He was not the only one. With a lot of character and with some touches of refined technique, according to Pantić’s definition, most of his former compatriots went from unknown to idols throughout the geography of Spanish football. From San Sebastián or Seville, where they still long for the goals of Darko Kovačević and Davor Šuker, to Vigo, where they took such affection for Vladimir Gudelj Or bosnian tank that they made him delegate of RC Celta until today after leaving fifty so many in the Galician team.
The journalist Álvaro González lived for two years in Belgrade, the Serbian capital, and has interviewed several of the named protagonists. Among this group of professionals who lived with the anguish of being in danger, from a distance, the lives of family and friends recognize a common trait. “They were all of exceptional human stature, with great values. Despite the war, there were no confrontations between them and they remained friends ”.
“Defeat is never an option”
After the armed conflict, the region previously united by the flag of Yugoslavia continues to amaze the world with the number of players it produces and their enormous capacity to adapt abroad. In this regard, there are several indications and theories. Looking back, scholars Dario Brentin and Dejan Zec, authors of Sport in Socialist Yugoslavia (2019, still without a Spanish translation), highlight the role of a political system that gave physical activity ―the so-called fizkultura– a central role in schools, where a multitude of disciplines were practiced. Likewise, a large network of clubs, coaches and high-level training competitions was created, which in part is still alive today.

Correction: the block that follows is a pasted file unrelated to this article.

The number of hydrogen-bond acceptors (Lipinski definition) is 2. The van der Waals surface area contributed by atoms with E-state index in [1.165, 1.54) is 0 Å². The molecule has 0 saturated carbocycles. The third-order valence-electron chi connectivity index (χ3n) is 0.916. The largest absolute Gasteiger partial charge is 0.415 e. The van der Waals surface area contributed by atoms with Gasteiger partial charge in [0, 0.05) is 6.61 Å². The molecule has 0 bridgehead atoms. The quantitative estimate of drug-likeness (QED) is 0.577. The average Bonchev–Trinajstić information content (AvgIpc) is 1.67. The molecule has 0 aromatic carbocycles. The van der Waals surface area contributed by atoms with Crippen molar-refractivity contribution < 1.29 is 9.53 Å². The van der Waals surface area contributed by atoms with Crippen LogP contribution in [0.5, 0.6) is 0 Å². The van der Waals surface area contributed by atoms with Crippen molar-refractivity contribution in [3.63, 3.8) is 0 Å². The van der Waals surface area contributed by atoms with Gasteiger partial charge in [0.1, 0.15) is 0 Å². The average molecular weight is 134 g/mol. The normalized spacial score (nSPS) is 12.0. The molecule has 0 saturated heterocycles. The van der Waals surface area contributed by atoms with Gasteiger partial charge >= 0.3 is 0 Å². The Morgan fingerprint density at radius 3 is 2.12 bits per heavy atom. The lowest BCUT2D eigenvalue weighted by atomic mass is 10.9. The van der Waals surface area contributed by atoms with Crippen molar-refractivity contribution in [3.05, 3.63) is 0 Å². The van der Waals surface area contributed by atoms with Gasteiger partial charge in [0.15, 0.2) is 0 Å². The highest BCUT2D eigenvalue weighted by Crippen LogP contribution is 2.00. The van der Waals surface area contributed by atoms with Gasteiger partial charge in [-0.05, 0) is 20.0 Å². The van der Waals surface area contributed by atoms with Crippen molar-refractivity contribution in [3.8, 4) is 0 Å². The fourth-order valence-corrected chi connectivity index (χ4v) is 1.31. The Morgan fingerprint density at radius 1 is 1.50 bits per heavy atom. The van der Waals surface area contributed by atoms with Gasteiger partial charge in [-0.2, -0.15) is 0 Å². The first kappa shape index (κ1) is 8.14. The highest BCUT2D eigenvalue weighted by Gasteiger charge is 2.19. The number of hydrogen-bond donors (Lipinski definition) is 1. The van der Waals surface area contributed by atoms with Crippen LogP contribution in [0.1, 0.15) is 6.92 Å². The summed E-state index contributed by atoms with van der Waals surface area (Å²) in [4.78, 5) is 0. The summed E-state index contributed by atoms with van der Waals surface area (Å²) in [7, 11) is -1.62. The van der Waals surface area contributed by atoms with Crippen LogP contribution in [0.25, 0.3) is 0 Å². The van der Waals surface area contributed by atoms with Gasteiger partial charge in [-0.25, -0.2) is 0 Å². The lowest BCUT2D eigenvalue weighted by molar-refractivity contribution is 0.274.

For their part, coaches, agents and former footballers have highlighted other factors such as resistance to adversity, education in a culture that prioritized the group over the individual, the ease of learning languages and an innate ambition for success.
Interestingly, Pantić fits each of the arguments. He defines himself as “multipurpose” and he believes that he could have devoted himself professionally to other sports such as handball, he feels nostalgia for the “solid values” that a country that no longer exists gave him, he speaks Spanish, Russian, a little English and French and keep your winning spirit intact. “Defeat is never an option. You have to fight to the last drop of blood. My classmates laughed, but we were born that way. We are very competitive ”, he says.
They are also qualities that his heirs, those who were still children when hostilities began between neighboring regions, display every weekend in LaLiga Santander. In a football that increasingly demands immediate performance, they continue to find success: from the Slovenian Jan Oblak, on his way to becoming the goalkeeper with the most Zamora trophies in history, passing through the Croatian Iván Rakitić, creator of the Cup of the UEFA that Sevilla FC won in 2014 and a collector of more than a dozen titles with FC Barcelona, up to Luka Modrić.
The 10 white, the Cruyff from the Balkans, as he was nicknamed in his youth, he is the last link in a line of fighters. Able to heal the murder of his grandfather or his four-month stay in a refugee camp, perfecting a unique style of play that was born among ruins and ashes. “It might sound weird, but I got used to the sirens pretty quickly and running to the shelter. Fear was always floating around in the environment, but we learned to live with it. […] Perhaps the most important thing is that, despite the obstacles, I had the perseverance and patience to overcome them all ”, he said in My partie, his autobiography published in 2020. Who will pick up his witness?